The work of CDC's National Center for Environmental Health (NCEH) and Agency for Toxic Substances and Disease Registry (ATSDR) focuses on the unique relationship between humans and the environment, and ways in which the environment impacts health. The shared mission of NCEH/ATSDR is to serve the public through responsive public health actions to promote healthy and safe environments and prevent harmful exposures. Issues range from identifying and addressing health risks related to hazardous substances, to developing an understanding of how the design of our communities impacts health. The Public Health Law Program (PHLP) is currently working with NCEH to examine laws related to carbon monoxide (CO) monitors in homes, and the relation of these laws to health outcomes, such as whether requiring CO monitors in homes correlates with a decreased number of fatalities or a reduction of length of hospital stays due to CO poisoning. PHLP has also worked with NCEH to examine legal strategies related to reducing exposure to lead, increasing access to safe drinking water, addressing climate change, and using zoning regulations to improve positive health outcomes.
State LawsASSEMBLY BILL No.437
This California bill will authorize the county health officers to provide assistance to cities and counties with regard to public health issues relating to local land use and transportation planning processes.
This Florida bill will revise the intent of the Legislature regarding the mission of the state's public health system, the Department of Health's duty to monitor and regulate factors in the environment which affect the public health, and the functions of the public health system with regard to local planning and development activities.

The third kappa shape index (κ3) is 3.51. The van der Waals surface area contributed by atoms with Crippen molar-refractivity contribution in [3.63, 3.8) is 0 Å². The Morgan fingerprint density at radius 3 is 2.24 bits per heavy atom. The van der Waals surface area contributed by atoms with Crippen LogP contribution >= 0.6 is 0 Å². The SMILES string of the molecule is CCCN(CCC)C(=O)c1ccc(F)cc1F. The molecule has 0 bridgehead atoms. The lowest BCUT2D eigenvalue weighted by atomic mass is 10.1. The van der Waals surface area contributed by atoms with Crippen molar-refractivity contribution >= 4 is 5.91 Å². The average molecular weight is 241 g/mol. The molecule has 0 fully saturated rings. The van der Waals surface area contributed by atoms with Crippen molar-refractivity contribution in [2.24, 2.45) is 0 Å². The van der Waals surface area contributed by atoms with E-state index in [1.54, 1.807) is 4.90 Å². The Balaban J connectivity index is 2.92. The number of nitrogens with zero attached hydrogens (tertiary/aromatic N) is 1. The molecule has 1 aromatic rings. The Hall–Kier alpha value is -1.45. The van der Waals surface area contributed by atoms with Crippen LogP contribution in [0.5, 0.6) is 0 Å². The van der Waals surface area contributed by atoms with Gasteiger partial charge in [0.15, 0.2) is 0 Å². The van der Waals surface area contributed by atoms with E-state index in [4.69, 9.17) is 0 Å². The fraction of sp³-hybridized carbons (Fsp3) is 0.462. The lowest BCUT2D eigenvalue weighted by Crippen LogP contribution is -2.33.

Maryland Healthy Places Act
A Maryland act requiring the Secretary of Health and Mental Hygiene to establish an Interagency Working Group to discuss certain environmental health concerns.
Articles and Reports
Doug Farquhar The Healthy Homes Initiative: The Role of Law , December 8, 2006.
A presentation by Doug Farquhar, JD, National Conference of State Legislatures Denver, Colorado.
M. Deborah Millette, MPH, Division of Emergency and Environmental Health Services National Center for Environmental Health, Centers for Disease Control and Prevention Healthy Homes December 8, 2006.
A presentation by M. Deborah Millette, MPH, Division of Emergency and Environmental Health Services National Center for Environmental Health, Centers for Disease Control and Prevention.
Priscilla Keith, JD and Dana Reed Wise, Health and Hospital Corporation of Marion county Indianapolis, Indiana, Using Law for Healthy Homes, December 8, 2006.
A presentation by Priscilla Keith, JD and Dana Reed Wise, Health and Hospital Corporation of Marion county Indianapolis, Indiana.
The "Swimming with Sharks: Environmental Health in the Context of Litigation" DVD, produced by the Southern Center for Excellence in Environmental Health is a concise, 30-minute review of issues that front-line public health practitioners encounter in responding to litigation and in using litigation as tool to advance the health of the public health.
The learning objectives of this course are to understand:
- how to carry out your important functions when litigation is occurring around you,
- what you need to know if you are the target of litigation, and
- how litigation can be a tool for you to use in enforcing regulations.
"Swimming with Sharks" features Dr. Howard Frumkin, formerly Director of the Southern Center of Excellence in Environmental Health Practice at the Rollins School of Public Health, Emory University, and currently Director of the National Center for Environmental Health at the Centers for Disease Control and Prevention (CDC), and B. Suzi Ruhl, JD, with the Environmental Law Institute, along with public health professionals and attorneys working in, and advising, Georgia public health agencies.
"Swimming with Sharks" was produced by the Southern Center for front-line public health professionals, managers and legal counsel in local and state public health agencies, and schools of public health. This resource is in the public domain. Choose from the links below to download "Swimming with Sharks".